Law enforcement intelligence-processing fusion centers have long come under attack for spying on Americans. The Arkansas director wanted to clarify the truth: centers only spies on some Americans – those who appear to be a threat to the government.
In trying to clear up the ‘misconceptions’ about the conduct of fusion centers, Arkansas State Fusion Center Director Richard Davis simply confirmed Americans’ fears: the center does
in fact spy on Americans – but only on those who are suspected to be‘anti-government’.
“The misconceptions are that we are conducting spying operations on US citizens, which is of course not a fact. That is absolutely not what we do,”
he told the NWA Homepage, which supports KNWA-TV and Fox 24.
After claiming that his office ‘absolutely’ does not spy on Americans, he proceeded to explain that this does not apply to those who could be interpreted as a ‘threat’ to national security. Davis said his office places its focus on international plots,“domestic terrorism and certain groups that are anti-government. We want to kind of take a look at that and receive that information.”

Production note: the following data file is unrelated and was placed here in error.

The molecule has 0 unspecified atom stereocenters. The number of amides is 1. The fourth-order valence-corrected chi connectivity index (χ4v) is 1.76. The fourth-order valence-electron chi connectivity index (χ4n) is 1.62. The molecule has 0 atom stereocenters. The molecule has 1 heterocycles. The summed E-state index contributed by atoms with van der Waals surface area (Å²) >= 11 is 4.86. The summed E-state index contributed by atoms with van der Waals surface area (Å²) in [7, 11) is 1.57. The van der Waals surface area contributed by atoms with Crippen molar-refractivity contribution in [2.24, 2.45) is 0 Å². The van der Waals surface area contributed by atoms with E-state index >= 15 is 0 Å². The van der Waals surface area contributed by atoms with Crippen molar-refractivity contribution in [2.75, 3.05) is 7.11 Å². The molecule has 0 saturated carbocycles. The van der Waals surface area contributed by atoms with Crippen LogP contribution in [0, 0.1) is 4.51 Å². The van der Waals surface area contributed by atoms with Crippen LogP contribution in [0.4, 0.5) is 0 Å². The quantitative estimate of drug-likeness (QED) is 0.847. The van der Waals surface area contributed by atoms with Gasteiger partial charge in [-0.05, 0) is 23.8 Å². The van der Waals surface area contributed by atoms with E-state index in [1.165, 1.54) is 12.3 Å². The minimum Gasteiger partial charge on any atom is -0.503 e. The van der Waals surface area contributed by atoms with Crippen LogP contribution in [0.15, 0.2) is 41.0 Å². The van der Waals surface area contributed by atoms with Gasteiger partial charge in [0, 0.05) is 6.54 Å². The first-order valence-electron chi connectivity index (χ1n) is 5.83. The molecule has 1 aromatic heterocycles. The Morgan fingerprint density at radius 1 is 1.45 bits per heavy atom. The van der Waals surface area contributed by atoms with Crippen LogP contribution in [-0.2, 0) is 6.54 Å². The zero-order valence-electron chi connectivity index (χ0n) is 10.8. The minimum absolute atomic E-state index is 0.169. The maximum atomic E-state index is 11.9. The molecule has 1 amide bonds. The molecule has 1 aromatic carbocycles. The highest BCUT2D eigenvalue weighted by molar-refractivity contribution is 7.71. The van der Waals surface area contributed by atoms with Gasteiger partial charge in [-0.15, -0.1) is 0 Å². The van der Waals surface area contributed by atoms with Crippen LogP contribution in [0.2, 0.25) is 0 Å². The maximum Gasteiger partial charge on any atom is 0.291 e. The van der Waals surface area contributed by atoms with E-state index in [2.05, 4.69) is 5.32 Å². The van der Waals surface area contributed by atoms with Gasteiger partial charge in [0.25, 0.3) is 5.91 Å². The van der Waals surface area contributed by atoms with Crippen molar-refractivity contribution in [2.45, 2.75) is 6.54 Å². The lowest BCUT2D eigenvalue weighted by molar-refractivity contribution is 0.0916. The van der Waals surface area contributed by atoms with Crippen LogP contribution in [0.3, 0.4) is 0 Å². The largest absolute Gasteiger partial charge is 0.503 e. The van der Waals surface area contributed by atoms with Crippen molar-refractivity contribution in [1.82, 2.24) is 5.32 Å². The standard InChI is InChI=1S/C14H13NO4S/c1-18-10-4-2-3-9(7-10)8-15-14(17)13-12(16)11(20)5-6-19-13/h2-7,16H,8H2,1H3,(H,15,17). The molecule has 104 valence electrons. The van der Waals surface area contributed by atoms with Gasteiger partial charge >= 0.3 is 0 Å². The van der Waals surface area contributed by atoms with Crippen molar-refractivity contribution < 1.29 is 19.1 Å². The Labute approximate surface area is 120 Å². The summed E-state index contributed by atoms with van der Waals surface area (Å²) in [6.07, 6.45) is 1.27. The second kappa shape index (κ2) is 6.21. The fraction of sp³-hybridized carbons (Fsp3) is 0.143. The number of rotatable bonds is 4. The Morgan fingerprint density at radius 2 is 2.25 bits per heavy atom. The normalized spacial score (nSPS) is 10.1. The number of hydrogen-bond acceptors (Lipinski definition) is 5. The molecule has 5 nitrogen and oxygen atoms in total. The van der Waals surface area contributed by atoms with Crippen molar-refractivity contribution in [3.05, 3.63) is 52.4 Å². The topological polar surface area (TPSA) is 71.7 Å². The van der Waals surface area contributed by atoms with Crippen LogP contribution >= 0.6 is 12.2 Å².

But the First Amendment allows for the freedom of speech and opinion, making it lawfully acceptable for Americans to express their grievances against the US government. The number of anti-government groups even hit a record high in 2012, according to the Southern Poverty Law Center. Many of these groups are ‘hate groups’ that express disdain for minorities. But unless they become violent, these groups are legally allowed to exist.
“We are seeing the fourth straight year of really explosive growth on the part of anti-government patriot groups and militias,”
Mark Potok, senior fellow at the SPLC, told Mother Jones. “That’s 913 percent in growth. We’ve never seen that kind of growth in any group we cover.”
And with a record-high number of anti-government groups, fusion centers may be spying on more Americans than ever before – or at least, have the self-proclaimed right to do so.
“I do what I do because of what happened on 9/11,”
Davis said. “There’s this urge and this feeling inside that you want to do something, and this is a perfect opportunity for me.”
But Davis’ argument is flawed: in order to determine whether or not someone is considered a threat to national security, fusion centers would first have to spy on Americans to weed out the suspected individuals, and then proceed to spy on the‘anti-government’ individuals further.